S. L. Wisenberg
University of Nebraska Press ($24.95)
by Lisa Lishman
“You don't have to be Jewish to be a Holocaust Girl," writes S.L. Wisenberg in her new essay collection, Holocaust Girls: History, Memory and Other Obsessions. "But it helps. . . .What matters most is that you must love suffering. You have to pick at wounds, must be encumbered by what you consider an affliction. You have to see your pain as a dark hole you could fall into."
It might be easy to characterize some of Wisenberg's writing, especially early in the book, as self-indulgent, or even sentimental ("You watch your tears make little dents, like tiny upturned rose petals, on the pages," she writes, describing turning through pages of Holocaust photographs in the library's World War II-Europe section). However, what emerges by the book's end is Wisenberg's enormous capacity for empathy, her deeply felt desire to locate herself in different places and times, in other peoples' skins. One senses that Wisenberg is writing to maintain connection between the past that haunts her and the present in which she struggles to understand her identity as a Jewish-American woman living in a post-Holocaust world.
Wisenberg grew up in Houston in the 1960s. Her parents were born in America, too, but Sandi and her older sister, Rosi, grew up acutely aware that "if our grandparents and great-grandparents hadn't immigrated in the beginning of the 20th century we probably would have ended up like the people who died in the Holocaust—or survived." Sandi and Rosi spent many hours playing a game not unlike Cowboys and Indians. In their version, Nazis and Jews, the two would hide in their bedroom closet and pretend they were hiding from the Nazis: "We liked playing in the closet," Wisenberg writes. "We liked the thrill of hiding. . . . The Nazis would take us to a concentration camp. They would take my glasses and asthma drugs and let death just come up and kill me, like that."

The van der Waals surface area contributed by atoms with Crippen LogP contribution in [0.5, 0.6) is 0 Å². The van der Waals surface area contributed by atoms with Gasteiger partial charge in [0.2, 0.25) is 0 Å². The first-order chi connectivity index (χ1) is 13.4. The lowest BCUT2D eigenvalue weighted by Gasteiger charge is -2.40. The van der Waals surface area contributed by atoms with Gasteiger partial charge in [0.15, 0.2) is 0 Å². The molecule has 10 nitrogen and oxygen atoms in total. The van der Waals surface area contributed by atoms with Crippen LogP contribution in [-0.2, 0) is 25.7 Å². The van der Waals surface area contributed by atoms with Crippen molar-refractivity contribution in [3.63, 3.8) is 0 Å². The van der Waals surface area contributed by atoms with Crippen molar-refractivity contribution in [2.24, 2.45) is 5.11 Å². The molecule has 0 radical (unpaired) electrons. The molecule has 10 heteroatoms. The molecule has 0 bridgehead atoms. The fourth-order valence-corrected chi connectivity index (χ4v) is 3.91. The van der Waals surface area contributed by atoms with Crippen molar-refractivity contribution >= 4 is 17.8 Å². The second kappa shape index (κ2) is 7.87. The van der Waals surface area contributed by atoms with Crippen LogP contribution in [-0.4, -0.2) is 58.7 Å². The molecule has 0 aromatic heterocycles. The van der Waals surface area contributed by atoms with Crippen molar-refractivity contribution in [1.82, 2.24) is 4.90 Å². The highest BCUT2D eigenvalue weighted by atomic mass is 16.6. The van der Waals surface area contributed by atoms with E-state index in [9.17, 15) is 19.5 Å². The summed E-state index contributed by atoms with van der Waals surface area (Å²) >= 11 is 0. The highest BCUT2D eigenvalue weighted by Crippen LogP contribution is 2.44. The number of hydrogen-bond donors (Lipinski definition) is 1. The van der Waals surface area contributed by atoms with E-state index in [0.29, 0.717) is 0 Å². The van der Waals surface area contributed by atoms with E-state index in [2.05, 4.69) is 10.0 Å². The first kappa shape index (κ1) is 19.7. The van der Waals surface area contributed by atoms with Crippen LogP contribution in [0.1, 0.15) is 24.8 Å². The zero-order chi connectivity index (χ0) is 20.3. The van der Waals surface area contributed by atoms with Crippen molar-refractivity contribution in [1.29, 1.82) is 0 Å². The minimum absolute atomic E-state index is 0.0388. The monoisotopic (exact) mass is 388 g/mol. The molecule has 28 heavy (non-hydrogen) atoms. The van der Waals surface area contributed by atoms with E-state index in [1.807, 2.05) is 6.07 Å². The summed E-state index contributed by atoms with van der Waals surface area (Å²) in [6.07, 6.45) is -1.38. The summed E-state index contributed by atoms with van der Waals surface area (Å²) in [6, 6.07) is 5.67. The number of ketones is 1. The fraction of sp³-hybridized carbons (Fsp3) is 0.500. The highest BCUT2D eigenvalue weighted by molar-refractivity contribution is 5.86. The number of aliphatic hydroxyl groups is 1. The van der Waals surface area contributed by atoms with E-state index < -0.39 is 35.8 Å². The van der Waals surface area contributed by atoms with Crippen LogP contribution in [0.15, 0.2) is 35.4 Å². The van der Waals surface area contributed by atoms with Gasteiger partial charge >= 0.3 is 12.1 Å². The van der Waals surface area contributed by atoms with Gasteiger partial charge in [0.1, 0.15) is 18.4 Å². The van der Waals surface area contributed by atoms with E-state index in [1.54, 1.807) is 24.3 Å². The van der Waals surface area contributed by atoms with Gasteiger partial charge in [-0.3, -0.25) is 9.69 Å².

When she grows up, Wisenberg's obsession with the Holocaust becomes a metaphor for her urgent desire to connect her personal and private past with the larger, historical past in which millions of Jews were lost—or, perhaps even more urgently, for her fear of losing that connection. The inventive style of the essays, as well as their varied subject matter, reflects both this desire for connection and the fear of losing it: the writing is always associative and ruminative; often, Wisenberg doesn't bother to construct transitions between the disparate movements that make up her essays, as a more traditional essayist might. In "The Language of Heimatlos," Wisenberg moves between descriptions of her childhood in Houston, where the one kosher bakery in town was run by "short, sharp foreign bakers" who scared her "with their unfamiliarity," and a beautifully researched account of Herschel Grynszpan, the young German Jew who assassinated a German embassy official in Paris in 1936. (Hitler used Grynszpan's action to justify Kristallnacht, the night of broken glass, in which "at least ten thousand Jews, including longstanding citizens of Germany and Austria, were sent to Buchenwald and tortured.")
In other essays, Wisenberg pairs her reflections on Kafka with her memories of her father; she imagines the diary entries that Anne Frank's sister, Margot, might have written; she reflects on race relations in her hometown of Chicago; she describes her parents' observance of Jewish rituals and writes somewhat regretfully of losing touch with her faith: "And you try but you can't remember when you stopped saying the Shema. And it's not their faith that you envy so much as their daily acceptance of the mystery of oneness—the oneness of unbroken repetition, the chain they are still a part of."
In "Monica and Hannah," perhaps one of the most unlikely and interesting pairings occurs, as Wisenberg riffs on Monica Lewinsky and Hannah Sennesh, the young Hungarian martyr to the Nazis: "These two young Jewish women, half a century apart, are as good examples as any of paths that privileged young Jewish women in the developed world can take, have open to them, make open to themselves. Is that a fair statement? Is it fair to lump them together?" Fair or not, Wisenberg makes a convincing case that Monica is a Holocaust Girl, too, a Jewish woman of her time, just as Sennesh was.
Ultimately, Holocaust Girls reflects Wisenberg's philosophy that in order to understand the past, you must lose yourself in it, and perhaps that kind of imaginative leap has its own risks. In "Plain Scared, Or: There is No Such Thing As Negative Space, the Art Teacher Said," Wisenberg writes:
This is the secret, the secret I have always known: that the bare open plain is my heart itself, my heart without connection; that the bare cinder block room is my soul, my soul without connection—the place I fear I will end up when the fear of loss of connection overrides everything else.
In order to find a place herself in the present, Wisenberg must lose herself in the past, and that irony is what makes Holocaust Girls such a poignant and urgent collection.
Rain Taxi Online Edition, Spring 2003 | © Rain Taxi, Inc. 2003